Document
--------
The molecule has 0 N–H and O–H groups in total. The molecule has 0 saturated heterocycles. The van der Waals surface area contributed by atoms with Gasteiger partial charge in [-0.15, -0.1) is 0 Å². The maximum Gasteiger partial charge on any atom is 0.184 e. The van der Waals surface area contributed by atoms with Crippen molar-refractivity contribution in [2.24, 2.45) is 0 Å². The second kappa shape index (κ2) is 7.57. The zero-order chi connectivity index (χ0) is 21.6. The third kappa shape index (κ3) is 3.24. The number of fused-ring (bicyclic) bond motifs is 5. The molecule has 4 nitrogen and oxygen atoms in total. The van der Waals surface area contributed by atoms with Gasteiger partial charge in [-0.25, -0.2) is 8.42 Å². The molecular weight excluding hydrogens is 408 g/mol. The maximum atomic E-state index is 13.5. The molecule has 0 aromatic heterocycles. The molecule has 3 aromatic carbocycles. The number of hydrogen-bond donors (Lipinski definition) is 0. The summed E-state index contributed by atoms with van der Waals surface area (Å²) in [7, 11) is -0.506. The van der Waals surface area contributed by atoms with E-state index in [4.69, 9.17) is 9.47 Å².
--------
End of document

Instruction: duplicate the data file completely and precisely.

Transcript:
The molecule has 0 N–H and O–H groups in total. The molecule has 0 saturated heterocycles. The van der Waals surface area contributed by atoms with Gasteiger partial charge in [-0.15, -0.1) is 0 Å². The maximum Gasteiger partial charge on any atom is 0.184 e. The van der Waals surface area contributed by atoms with Crippen molar-refractivity contribution in [2.24, 2.45) is 0 Å². The second kappa shape index (κ2) is 7.57. The zero-order chi connectivity index (χ0) is 21.6. The third kappa shape index (κ3) is 3.24. The number of fused-ring (bicyclic) bond motifs is 5. The molecule has 4 nitrogen and oxygen atoms in total. The van der Waals surface area contributed by atoms with Gasteiger partial charge in [-0.25, -0.2) is 8.42 Å². The molecular weight excluding hydrogens is 408 g/mol. The maximum atomic E-state index is 13.5. The molecule has 0 aromatic heterocycles. The molecule has 3 aromatic carbocycles. The number of hydrogen-bond donors (Lipinski definition) is 0. The summed E-state index contributed by atoms with van der Waals surface area (Å²) in [7, 11) is -0.506. The van der Waals surface area contributed by atoms with E-state index in [4.69, 9.17) is 9.47 Å².